Medical Screening of US-bound Refugees

Somali refugees who have been identified for resettlement to the United States receive a required medical examination. Depending on the country of processing, refugees may receive additional health checks (Figure 5). As outlined below, the full required medical examination occurs 3 to 6 months before departure; the pre-departure medical screening (PDMS) and pre-embarkation checks (PEC), if conducted, occur closer to or immediately before departure for the United States. As the security clearance process is lengthy, many Somali refugees referred for resettlement to the United States must undergo repeat medical screenings if the required medical exam expires prior to departure.

The medical assessment of US-bound refugees consists of three key components: the overseas medical examination, pre-departure medical screening, and fit to fly pre-embarkation checks. The overseas medical examination occurs no more than 6 months before departure for all refugees, and screens for inadmissible conditions. The pre-departure medical screening occurs within three weeks of departure for refugees with significant complex medical conditions (as needed), and those with Class B1 TB. Lastly, fit to fly pre-embarkation checks generally occur 24-48 hours (no more than 72 hours) prior to departure. All refugees undergo fit to fly checks, and are given presumptive albendazole and ivermectin (depending on the country of departure).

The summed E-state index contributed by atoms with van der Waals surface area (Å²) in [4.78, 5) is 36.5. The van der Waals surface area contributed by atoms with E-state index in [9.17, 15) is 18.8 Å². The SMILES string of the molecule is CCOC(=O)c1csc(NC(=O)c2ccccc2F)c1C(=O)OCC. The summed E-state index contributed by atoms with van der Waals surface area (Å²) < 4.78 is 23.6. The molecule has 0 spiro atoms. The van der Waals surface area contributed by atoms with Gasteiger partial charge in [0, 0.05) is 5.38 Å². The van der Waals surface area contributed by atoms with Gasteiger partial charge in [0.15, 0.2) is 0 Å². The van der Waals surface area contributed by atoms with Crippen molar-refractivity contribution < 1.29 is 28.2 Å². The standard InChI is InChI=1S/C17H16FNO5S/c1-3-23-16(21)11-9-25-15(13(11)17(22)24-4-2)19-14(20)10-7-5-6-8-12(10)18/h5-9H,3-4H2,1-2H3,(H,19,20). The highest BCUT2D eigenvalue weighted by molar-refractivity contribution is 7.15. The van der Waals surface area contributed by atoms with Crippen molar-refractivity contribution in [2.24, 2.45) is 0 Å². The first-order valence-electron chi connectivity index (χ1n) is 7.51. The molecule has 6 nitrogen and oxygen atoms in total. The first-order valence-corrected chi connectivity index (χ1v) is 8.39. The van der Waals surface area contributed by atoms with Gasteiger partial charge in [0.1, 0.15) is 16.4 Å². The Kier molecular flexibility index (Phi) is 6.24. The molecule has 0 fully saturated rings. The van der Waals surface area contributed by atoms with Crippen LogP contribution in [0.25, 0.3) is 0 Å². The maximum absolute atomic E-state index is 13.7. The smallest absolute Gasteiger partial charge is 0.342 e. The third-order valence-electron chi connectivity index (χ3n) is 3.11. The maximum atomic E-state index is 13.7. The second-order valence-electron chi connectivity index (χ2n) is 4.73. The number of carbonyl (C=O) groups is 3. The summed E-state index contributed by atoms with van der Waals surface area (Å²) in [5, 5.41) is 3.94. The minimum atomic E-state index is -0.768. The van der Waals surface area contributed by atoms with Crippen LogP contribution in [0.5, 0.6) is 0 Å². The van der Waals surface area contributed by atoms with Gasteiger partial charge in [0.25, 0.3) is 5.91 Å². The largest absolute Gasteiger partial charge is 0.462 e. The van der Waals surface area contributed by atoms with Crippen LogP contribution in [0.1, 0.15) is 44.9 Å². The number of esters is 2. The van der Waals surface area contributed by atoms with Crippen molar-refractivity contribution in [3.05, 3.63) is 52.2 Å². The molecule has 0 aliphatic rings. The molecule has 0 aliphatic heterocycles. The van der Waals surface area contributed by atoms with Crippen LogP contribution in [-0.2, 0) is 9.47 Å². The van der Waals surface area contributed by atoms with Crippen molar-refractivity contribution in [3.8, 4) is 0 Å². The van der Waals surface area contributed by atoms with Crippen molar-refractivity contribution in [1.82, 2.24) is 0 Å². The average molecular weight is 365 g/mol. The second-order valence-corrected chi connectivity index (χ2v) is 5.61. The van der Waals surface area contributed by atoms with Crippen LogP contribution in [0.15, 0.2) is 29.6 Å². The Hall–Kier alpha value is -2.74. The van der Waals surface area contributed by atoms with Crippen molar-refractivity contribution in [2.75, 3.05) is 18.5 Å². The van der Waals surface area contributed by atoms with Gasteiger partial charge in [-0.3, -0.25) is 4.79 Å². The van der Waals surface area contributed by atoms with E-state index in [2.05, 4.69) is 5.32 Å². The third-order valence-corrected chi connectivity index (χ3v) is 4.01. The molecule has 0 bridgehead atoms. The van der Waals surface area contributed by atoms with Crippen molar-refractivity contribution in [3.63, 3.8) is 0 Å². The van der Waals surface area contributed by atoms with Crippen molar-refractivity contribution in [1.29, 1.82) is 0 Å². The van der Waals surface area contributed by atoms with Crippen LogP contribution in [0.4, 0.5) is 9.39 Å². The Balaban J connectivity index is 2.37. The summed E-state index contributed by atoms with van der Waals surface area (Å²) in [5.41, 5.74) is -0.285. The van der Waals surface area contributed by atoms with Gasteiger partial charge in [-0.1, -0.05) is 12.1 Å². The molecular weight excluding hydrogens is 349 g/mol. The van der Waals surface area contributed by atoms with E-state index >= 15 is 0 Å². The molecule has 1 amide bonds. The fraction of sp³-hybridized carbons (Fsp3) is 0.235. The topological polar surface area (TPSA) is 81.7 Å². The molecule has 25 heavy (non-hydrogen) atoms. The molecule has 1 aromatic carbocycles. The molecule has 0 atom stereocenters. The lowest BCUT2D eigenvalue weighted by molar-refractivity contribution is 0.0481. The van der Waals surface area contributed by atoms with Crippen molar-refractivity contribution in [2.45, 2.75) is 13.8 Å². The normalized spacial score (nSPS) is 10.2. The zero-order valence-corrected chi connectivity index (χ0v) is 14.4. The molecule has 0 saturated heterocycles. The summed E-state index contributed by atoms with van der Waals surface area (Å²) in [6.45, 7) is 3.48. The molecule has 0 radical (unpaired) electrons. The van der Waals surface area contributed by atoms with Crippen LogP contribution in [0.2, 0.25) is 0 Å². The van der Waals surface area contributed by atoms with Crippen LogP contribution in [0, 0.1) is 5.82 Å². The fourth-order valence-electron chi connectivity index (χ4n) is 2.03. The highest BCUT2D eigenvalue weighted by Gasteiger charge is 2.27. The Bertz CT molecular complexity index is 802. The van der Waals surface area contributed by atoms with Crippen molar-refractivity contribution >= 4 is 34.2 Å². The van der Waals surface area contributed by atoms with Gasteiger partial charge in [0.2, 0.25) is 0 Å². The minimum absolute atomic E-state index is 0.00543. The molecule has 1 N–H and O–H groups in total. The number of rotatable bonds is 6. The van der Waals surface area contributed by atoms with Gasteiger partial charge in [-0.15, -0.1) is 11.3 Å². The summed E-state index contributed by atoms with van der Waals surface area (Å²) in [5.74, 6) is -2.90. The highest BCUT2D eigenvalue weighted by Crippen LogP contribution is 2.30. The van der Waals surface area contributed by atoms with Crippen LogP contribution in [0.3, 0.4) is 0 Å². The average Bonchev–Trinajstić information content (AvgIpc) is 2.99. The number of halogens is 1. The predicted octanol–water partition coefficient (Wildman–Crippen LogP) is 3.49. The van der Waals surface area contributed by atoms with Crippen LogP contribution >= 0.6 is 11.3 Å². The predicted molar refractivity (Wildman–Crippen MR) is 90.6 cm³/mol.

Figure 5: Medical Assessment of US-bound Refugees * "Class B1 TB, Pulmonary" refers to an admissible medical condition in which there is an abnormal screening chest x-ray but negative sputum TB smears and cultures, or to TB diagnosed by the panel physician and fully treated by directly observed therapy.

Overseas Medical Examination

The overseas medical examination is mandatory for all refugees coming to the United States and must be performed according to CDC’s Technical Instructions. This examination is generally performed approximately 6 months before initial scheduled resettlement; the medical exam may be repeated if resettlement is delayed. Generally, the medical exam is valid for 6 months. However, the medical exam is only valid for 3 months for those with Class B1 conditions. The purpose of this overseas medical examination is to identify applicants with inadmissible health-related conditions. These include, but are not limited to, mental health disorders with harmful behavior, substance abuse, and specific sexually transmitted infections (if untreated). Active tuberculosis (TB) disease (untreated or incompletely treated) is an inadmissible condition of great concern due to its infectious potential and public health implications.